Contrary to what the police has said, two days ago, out of the 8 persons who gave themselves up, 6 of them are first time offenders. This is a fact. There are no such thing as an innocent person. All are guilty. All are in fact one offense away of committing a crime. All it needs is a spark or light. That is injustice. When injustice is sensed all over, people fling rule books out of their vocabulary. Anarchy reigns, spurred on by the nonchalant looks of many bystanders who can do something but chooses not to. Feelings of helplessness erase tangible hope of a better tomorrow.

C) "These Are NOT Vancouver Canucks Fans"

With many rioters wearing hockey jerseys doing their criminal acts, it is understandable that people watching the riots from afar tends to paint every single Canucks fans with the same brush, that "Canucks fans are rioters." That too is an injustice. Sensing the negative perception, something good starts to happen.. . . . . . .

A man from Victoria decides to do something about the image of Vancouver hockey fans. Proclaiming that the rioters are not ‘true Canucks fans, thousands sign up for a citywide cleanup campaign. Many volunteer with brooms, scrubs, soap, and cleaning equipment. Within hours after the riots, the city redeems itself once again, as one of the most beautiful cities in the world.

Touching indeed. The worst and the best of Vancouver happening within a span of 24 hours. I figure it is pride at stake. I think people who does something good has the sense to realize that injustice does not reign forever. Hope lasts longer.

That day, I went downtown. I feel for the city. I feel for the people. I feel for the image. Imagine my surprise to see much of the city returning to normal, with the riot zones the night before, becoming a tourist attraction the day after. I join in to write this:

“True fans win gracefully; lose graciously.”

It is my contribution to remind people that a sports game is a game. We need to bear witness as people to people, and not judge one another on the basis of wins or loss, or pride. Sportsmanship is not about winning or losing. It is about bringing out the best in sports, and sportsmanlike behavior.

D) When Hope is Lost

Photo Credit: Rich Lam
When the Vancouver Canucks lost the final game, I sense that the loss is much greater in the hearts of people. It is a feeling of hope being lost. If the best team after 40 years cannot even win, then where is hope? What is there to hope about?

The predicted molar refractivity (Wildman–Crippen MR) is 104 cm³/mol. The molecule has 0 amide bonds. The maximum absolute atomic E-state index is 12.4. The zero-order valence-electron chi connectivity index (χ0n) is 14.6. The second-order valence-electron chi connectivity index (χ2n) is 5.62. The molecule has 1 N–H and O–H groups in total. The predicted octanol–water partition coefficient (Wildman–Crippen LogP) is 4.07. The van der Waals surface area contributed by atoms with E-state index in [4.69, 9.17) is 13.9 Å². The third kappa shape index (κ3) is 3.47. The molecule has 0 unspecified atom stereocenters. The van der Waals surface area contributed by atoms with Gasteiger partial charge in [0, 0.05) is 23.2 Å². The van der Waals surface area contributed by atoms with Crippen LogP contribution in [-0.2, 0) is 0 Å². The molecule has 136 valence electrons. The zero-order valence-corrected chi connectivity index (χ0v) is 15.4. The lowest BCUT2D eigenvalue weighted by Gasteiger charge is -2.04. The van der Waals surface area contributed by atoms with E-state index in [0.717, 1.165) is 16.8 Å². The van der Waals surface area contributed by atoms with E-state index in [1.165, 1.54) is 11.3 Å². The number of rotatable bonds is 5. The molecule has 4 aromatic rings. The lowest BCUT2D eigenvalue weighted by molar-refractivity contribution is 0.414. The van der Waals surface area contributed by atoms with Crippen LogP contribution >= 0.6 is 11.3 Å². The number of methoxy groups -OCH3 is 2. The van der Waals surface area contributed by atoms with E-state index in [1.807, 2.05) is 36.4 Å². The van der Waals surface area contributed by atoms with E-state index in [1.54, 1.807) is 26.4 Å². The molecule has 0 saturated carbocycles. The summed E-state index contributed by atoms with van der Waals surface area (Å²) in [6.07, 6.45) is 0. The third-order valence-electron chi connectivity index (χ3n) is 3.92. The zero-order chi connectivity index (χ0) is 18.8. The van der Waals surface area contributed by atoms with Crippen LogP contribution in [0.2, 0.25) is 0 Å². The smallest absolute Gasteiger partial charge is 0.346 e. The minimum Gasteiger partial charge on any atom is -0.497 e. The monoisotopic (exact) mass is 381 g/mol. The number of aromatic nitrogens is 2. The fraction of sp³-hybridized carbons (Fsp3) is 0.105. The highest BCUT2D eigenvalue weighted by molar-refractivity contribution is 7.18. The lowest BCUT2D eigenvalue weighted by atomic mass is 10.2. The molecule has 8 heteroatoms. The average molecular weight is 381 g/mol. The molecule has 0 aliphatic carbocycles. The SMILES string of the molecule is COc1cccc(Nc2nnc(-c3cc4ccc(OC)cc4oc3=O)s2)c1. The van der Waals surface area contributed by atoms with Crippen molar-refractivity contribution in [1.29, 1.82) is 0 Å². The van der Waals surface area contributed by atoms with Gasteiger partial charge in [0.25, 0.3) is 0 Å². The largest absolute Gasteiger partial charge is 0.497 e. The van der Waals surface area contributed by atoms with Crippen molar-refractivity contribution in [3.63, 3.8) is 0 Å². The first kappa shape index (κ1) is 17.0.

Many find hope that with the public display of images and videos of culprits on social media networks, the guilty will eventually be punished. If not, the images will haunt the guilty ones. They find hope in justice being served in due course. They find hope even in romance during a time of trouble, like this picture which has gone viral. They find hope that there is still something good when everything around looks bad. 

I remember how the disciples of Jesus behave in the gospels after Jesus was arrested and crucified. Peter deny him three times. The other disciples flee. The women weep. Everyone goes back to their original occupations. In their hearts, Jesus is not the Messiah or the Powerful King they expect. In their minds, Jesus is a loser. There is no more hope. Only later, they will realize that Jesus is that 'something good' that will shine forth more, when all hope seems lost.

E) Looking to Jesus

What do we do when all hope is lost? Hang on to the promise. Hold on to our hopes. Never give up. The gospels reveal something more. It reveals Jesus appearing to the disciples and hundreds of eye-witnesses that he has been resurrected from the dead. This is hope. This is the evidence that the disciples all need to see. This is the reason why the Christian Church grows, and grows and grows.

When hope is lost, wait for the appearing of Jesus. Read the promises of Scripture. Remember that Jesus has come, and will come again.

The Vancouver Canucks may have lost this year’s hockey game to Boston. There is always a next year. There is always another chance. There is no reason to riot like crybabies. We all need hope, otherwise, we become easy pickings for anarchic behaviour.

For Christians, there is no reason to fret or worry about tomorrow. In Christ, we have the assurance that He will come one day, in the most perfect moment, to love all, and to call those who follow Him faithfully to enter into his kingdom, a new Jerusalem come on earth as it is in heaven. Yes, on earth, there is no one righteous, not even one. That is why we need to hope in Jesus, the only fully righteous man to walk the brutal earth. It is because he will come again, we have this everlasting hope. A hope that refuses to be defeated. A hope that never says die.

Thought: We may face many defeats in this life, but there is no reason to let our spirits become defeated.